HMC Salaries Fall From Highs

Before top money managers left the company this year, their pay fell below $20M

The multimillion-dollar salaries of Harvard’s top money managers declined in their last full year of work before they left to form their own fund.

Former bond managers David R. Mittelman and Maurice Samuels were paid $18 million and $16.9 million, respectively, for their work at Harvard Management Company (HMC), which invests the endowment. Jack R. Meyer, the firm’s former president, received $6 million for the fiscal year that ended June 30, 2005.

The University disclosed the salaries on Dec. 21, the first day of winter break for undergraduates.

The performance-based salaries dropped off from past highs. Manager pay exceeded $35 million in fiscal 2003 and $25 million in 2004 amid extraordinary endowment returns.

The copious compensation was a lightning rod for criticism from some alumni and students, including several alumni from the Class of 1969 who blasted the system as inappropriate in letters to University President Lawrence H. Summers. Harvard officials defended the system but eventually capped the managers’ maximum pay in March 2004.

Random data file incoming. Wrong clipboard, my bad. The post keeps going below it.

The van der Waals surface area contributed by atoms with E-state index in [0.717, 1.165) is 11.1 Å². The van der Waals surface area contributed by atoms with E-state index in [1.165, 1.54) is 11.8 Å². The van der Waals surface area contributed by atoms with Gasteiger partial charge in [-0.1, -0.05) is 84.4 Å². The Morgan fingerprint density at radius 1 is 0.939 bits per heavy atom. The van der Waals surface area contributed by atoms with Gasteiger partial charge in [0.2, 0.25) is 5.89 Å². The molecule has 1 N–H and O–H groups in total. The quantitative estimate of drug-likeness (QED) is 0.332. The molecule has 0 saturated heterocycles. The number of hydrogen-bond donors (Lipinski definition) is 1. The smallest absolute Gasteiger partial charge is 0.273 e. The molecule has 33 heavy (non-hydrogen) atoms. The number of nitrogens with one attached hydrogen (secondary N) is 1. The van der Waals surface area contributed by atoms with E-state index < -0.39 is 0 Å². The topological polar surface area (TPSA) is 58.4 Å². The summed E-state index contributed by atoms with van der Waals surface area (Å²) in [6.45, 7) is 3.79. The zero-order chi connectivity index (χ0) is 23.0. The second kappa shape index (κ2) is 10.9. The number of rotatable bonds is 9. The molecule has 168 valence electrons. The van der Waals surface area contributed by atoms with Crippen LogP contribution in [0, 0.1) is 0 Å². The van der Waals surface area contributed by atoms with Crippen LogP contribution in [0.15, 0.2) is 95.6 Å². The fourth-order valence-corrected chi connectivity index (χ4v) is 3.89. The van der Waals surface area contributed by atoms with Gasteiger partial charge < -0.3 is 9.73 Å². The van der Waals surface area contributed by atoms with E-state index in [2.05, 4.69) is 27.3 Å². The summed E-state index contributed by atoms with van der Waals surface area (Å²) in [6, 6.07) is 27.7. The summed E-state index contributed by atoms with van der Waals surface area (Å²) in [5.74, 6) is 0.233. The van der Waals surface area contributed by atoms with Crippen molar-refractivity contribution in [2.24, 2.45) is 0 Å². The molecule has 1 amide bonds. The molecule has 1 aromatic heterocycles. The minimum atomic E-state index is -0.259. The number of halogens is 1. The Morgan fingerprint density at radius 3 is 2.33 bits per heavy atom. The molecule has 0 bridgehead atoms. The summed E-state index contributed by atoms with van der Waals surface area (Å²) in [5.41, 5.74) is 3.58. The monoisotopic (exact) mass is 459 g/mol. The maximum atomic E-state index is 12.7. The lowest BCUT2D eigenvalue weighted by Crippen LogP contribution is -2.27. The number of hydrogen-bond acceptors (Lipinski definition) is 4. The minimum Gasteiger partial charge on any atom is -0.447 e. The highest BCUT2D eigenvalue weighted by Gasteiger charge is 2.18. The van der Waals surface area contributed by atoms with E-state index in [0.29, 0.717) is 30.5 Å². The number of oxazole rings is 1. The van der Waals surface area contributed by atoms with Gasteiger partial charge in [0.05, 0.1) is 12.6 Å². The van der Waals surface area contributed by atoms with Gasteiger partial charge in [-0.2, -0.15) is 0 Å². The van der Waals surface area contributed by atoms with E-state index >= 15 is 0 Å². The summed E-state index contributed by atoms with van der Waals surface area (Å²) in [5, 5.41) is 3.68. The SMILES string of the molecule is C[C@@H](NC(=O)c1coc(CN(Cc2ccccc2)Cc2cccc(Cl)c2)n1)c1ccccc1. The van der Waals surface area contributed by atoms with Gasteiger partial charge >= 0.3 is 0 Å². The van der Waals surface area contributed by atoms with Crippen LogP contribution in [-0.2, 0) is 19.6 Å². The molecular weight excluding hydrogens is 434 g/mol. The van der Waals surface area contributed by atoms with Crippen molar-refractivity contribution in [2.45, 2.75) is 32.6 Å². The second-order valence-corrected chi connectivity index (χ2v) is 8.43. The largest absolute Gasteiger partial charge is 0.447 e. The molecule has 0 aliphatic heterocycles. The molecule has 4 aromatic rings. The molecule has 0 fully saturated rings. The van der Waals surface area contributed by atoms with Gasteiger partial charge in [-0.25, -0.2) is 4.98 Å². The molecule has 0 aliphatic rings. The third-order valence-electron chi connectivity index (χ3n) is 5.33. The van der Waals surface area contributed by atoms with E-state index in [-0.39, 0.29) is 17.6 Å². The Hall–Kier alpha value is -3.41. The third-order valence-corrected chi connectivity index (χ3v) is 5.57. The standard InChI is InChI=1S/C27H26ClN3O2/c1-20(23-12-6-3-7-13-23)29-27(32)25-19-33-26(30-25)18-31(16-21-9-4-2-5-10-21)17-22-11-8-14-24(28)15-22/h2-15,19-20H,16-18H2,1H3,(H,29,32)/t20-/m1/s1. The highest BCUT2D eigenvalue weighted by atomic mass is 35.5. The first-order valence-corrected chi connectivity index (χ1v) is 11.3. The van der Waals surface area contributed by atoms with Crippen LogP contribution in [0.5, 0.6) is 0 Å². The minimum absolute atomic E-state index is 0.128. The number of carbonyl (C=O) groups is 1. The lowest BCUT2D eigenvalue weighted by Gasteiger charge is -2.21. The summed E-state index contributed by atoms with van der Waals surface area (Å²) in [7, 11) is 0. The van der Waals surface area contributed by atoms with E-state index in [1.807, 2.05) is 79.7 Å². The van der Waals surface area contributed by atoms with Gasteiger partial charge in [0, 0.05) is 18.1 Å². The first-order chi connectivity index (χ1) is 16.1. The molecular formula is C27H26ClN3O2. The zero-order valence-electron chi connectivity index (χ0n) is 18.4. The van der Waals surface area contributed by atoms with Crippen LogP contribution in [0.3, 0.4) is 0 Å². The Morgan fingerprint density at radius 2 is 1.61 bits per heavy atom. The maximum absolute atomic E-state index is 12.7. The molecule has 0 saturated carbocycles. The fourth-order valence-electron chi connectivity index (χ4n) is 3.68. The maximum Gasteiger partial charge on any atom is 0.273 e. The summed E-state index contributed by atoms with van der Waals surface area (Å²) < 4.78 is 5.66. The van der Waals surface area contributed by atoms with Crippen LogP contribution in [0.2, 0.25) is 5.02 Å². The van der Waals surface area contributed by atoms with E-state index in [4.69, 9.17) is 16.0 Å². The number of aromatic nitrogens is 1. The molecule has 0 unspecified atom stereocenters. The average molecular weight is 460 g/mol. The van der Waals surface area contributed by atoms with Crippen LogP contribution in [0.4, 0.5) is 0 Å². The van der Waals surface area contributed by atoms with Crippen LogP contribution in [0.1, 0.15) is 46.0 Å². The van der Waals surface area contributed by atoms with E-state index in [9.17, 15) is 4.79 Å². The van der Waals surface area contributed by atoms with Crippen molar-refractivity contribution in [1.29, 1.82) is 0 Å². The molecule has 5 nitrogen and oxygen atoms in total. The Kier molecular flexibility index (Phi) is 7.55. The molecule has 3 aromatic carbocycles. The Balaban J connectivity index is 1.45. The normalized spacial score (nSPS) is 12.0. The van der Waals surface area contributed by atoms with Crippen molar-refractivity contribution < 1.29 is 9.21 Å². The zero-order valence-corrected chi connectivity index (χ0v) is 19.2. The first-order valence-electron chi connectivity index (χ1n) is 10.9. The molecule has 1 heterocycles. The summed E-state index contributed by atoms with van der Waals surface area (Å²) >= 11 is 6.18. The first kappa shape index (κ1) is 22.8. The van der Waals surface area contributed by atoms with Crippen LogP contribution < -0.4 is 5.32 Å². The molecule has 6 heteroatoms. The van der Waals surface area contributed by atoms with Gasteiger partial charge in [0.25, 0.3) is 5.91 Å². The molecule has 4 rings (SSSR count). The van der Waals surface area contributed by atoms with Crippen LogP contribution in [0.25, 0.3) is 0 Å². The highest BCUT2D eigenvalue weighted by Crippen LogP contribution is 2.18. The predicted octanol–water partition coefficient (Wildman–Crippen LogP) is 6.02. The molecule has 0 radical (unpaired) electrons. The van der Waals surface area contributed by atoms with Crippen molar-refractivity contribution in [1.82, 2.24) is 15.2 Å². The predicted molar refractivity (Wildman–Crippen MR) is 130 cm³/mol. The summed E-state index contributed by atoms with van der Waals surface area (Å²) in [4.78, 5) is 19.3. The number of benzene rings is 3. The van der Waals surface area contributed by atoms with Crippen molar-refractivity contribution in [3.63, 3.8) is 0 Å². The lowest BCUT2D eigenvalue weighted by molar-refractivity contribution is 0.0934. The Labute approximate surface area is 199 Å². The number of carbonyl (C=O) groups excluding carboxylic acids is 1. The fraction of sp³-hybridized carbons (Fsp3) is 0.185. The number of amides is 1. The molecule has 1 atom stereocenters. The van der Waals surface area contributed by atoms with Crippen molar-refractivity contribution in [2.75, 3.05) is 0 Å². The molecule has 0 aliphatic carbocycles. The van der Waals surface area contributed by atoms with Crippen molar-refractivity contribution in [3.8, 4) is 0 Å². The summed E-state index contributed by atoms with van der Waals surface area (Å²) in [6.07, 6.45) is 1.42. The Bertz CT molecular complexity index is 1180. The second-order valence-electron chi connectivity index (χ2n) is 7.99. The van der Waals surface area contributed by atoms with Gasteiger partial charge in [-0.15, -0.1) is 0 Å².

William A. Strauss ’69, one of the alumni who signed the letters, assailed Harvard last month for paying managers multimillion-dollar salaries as it continues to raise tuition above the rate of inflation.

“We think we should have a very large public discussion about the endowment and how Harvard is using it,” Strauss said. “The endowment should be managed for the benefit of current and future generations of students, not for the benefit of current and future generations of fund managers.”

Managers at HMC receive a base salary of $400,000 and a bonus that is tied to how their portfolio performs relative to a benchmark measuring market performance. The system also includes a “clawback” provision, which withholds part of the earnings dependent on future returns.

University officials have indicated that the compensation plan is here to stay under the firm’s new chief, Mohamed A. El-Erian, who will take the helm early this year.

“The board has discussed this issue, and the board is completely committed to continuing to provide compensation for outstanding performance at HMC at levels that will enable us to attract the most talented people,” Summers said in an interview in October.

Including Meyer, the top six managers earned $56.8 million in total, down from $78.4 million in fiscal 2004. Timber investor Andy Wiltshire was paid $5.9 million, while bond managers Shawn Martin and Matt Early earned $5.4 million and $4.6 million, respectively.

All of the top six, with the exception of Wiltshire, left last year to start their own hedge fund, Convexity Capital Management. The University plans to invest in the new fund.

—Staff writer Nicholas M. Ciarelli can be reached at ciarelli@fas.harvard.edu.